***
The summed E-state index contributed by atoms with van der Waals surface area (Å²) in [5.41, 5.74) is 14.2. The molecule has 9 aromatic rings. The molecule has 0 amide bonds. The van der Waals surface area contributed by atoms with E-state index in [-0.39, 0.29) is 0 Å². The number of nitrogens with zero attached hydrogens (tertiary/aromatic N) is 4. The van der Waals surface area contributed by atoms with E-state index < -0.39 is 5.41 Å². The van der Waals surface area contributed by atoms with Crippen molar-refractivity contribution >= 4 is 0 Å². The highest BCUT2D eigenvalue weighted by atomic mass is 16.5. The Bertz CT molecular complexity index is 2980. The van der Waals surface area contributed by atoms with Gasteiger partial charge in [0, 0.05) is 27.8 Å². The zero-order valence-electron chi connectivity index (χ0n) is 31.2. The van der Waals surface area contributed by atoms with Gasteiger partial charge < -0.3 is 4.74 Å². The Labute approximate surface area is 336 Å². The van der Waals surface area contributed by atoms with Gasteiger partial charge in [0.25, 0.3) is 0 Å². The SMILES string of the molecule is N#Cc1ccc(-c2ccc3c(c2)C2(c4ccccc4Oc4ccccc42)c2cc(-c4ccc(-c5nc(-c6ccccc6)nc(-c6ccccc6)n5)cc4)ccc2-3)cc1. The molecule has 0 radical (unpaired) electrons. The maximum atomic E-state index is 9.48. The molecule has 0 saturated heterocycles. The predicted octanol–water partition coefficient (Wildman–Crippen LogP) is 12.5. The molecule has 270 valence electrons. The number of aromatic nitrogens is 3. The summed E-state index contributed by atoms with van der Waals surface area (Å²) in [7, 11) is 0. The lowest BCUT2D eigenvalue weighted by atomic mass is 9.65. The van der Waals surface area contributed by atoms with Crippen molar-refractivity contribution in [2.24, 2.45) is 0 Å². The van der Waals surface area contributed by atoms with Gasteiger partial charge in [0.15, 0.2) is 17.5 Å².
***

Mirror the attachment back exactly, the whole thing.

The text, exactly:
The summed E-state index contributed by atoms with van der Waals surface area (Å²) in [5.41, 5.74) is 14.2. The molecule has 9 aromatic rings. The molecule has 0 amide bonds. The van der Waals surface area contributed by atoms with E-state index in [-0.39, 0.29) is 0 Å². The number of nitrogens with zero attached hydrogens (tertiary/aromatic N) is 4. The van der Waals surface area contributed by atoms with E-state index < -0.39 is 5.41 Å². The van der Waals surface area contributed by atoms with Crippen molar-refractivity contribution >= 4 is 0 Å². The highest BCUT2D eigenvalue weighted by atomic mass is 16.5. The Bertz CT molecular complexity index is 2980. The van der Waals surface area contributed by atoms with Gasteiger partial charge in [0, 0.05) is 27.8 Å². The zero-order valence-electron chi connectivity index (χ0n) is 31.2. The van der Waals surface area contributed by atoms with Gasteiger partial charge < -0.3 is 4.74 Å². The Labute approximate surface area is 336 Å². The van der Waals surface area contributed by atoms with Gasteiger partial charge in [0.25, 0.3) is 0 Å². The SMILES string of the molecule is N#Cc1ccc(-c2ccc3c(c2)C2(c4ccccc4Oc4ccccc42)c2cc(-c4ccc(-c5nc(-c6ccccc6)nc(-c6ccccc6)n5)cc4)ccc2-3)cc1. The molecule has 0 radical (unpaired) electrons. The maximum atomic E-state index is 9.48. The molecule has 0 saturated heterocycles. The predicted octanol–water partition coefficient (Wildman–Crippen LogP) is 12.5. The molecule has 270 valence electrons. The number of aromatic nitrogens is 3. The summed E-state index contributed by atoms with van der Waals surface area (Å²) in [7, 11) is 0. The lowest BCUT2D eigenvalue weighted by atomic mass is 9.65. The van der Waals surface area contributed by atoms with Crippen molar-refractivity contribution in [2.24, 2.45) is 0 Å². The van der Waals surface area contributed by atoms with Gasteiger partial charge in [0.15, 0.2) is 17.5 Å².